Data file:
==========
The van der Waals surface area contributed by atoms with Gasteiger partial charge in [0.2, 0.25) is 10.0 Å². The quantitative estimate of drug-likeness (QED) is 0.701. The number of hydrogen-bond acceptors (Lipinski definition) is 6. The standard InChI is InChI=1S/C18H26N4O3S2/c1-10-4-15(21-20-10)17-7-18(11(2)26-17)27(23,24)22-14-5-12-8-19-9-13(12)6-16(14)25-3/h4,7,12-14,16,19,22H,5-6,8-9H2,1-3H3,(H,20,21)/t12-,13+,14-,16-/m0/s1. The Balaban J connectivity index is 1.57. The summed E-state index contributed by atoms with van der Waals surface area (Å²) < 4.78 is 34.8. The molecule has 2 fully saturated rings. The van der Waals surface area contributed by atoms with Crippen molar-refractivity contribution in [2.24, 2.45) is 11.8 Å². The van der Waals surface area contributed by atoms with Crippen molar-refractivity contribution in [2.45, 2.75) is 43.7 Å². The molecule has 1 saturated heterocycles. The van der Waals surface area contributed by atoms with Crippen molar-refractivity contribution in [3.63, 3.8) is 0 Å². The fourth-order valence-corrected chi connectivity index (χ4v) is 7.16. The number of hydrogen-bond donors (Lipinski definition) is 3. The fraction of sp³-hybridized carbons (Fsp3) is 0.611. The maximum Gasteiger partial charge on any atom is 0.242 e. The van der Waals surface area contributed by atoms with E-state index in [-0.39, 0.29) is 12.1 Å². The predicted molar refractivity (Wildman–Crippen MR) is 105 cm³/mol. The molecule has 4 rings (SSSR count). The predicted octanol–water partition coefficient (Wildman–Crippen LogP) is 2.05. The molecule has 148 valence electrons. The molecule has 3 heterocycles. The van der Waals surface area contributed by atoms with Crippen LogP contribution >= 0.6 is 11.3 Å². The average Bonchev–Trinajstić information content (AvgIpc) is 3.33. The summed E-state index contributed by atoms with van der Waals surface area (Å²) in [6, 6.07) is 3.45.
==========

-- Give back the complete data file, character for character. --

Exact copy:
The van der Waals surface area contributed by atoms with Gasteiger partial charge in [0.2, 0.25) is 10.0 Å². The quantitative estimate of drug-likeness (QED) is 0.701. The number of hydrogen-bond acceptors (Lipinski definition) is 6. The standard InChI is InChI=1S/C18H26N4O3S2/c1-10-4-15(21-20-10)17-7-18(11(2)26-17)27(23,24)22-14-5-12-8-19-9-13(12)6-16(14)25-3/h4,7,12-14,16,19,22H,5-6,8-9H2,1-3H3,(H,20,21)/t12-,13+,14-,16-/m0/s1. The Balaban J connectivity index is 1.57. The summed E-state index contributed by atoms with van der Waals surface area (Å²) < 4.78 is 34.8. The molecule has 2 fully saturated rings. The van der Waals surface area contributed by atoms with Crippen molar-refractivity contribution in [2.24, 2.45) is 11.8 Å². The van der Waals surface area contributed by atoms with Crippen molar-refractivity contribution in [2.45, 2.75) is 43.7 Å². The molecule has 1 saturated heterocycles. The van der Waals surface area contributed by atoms with Crippen molar-refractivity contribution in [3.63, 3.8) is 0 Å². The fourth-order valence-corrected chi connectivity index (χ4v) is 7.16. The number of hydrogen-bond donors (Lipinski definition) is 3. The fraction of sp³-hybridized carbons (Fsp3) is 0.611. The maximum Gasteiger partial charge on any atom is 0.242 e. The van der Waals surface area contributed by atoms with E-state index in [-0.39, 0.29) is 12.1 Å². The predicted molar refractivity (Wildman–Crippen MR) is 105 cm³/mol. The molecule has 4 rings (SSSR count). The predicted octanol–water partition coefficient (Wildman–Crippen LogP) is 2.05. The molecule has 148 valence electrons. The molecule has 3 heterocycles. The van der Waals surface area contributed by atoms with Crippen LogP contribution >= 0.6 is 11.3 Å². The average Bonchev–Trinajstić information content (AvgIpc) is 3.33. The summed E-state index contributed by atoms with van der Waals surface area (Å²) in [6, 6.07) is 3.45.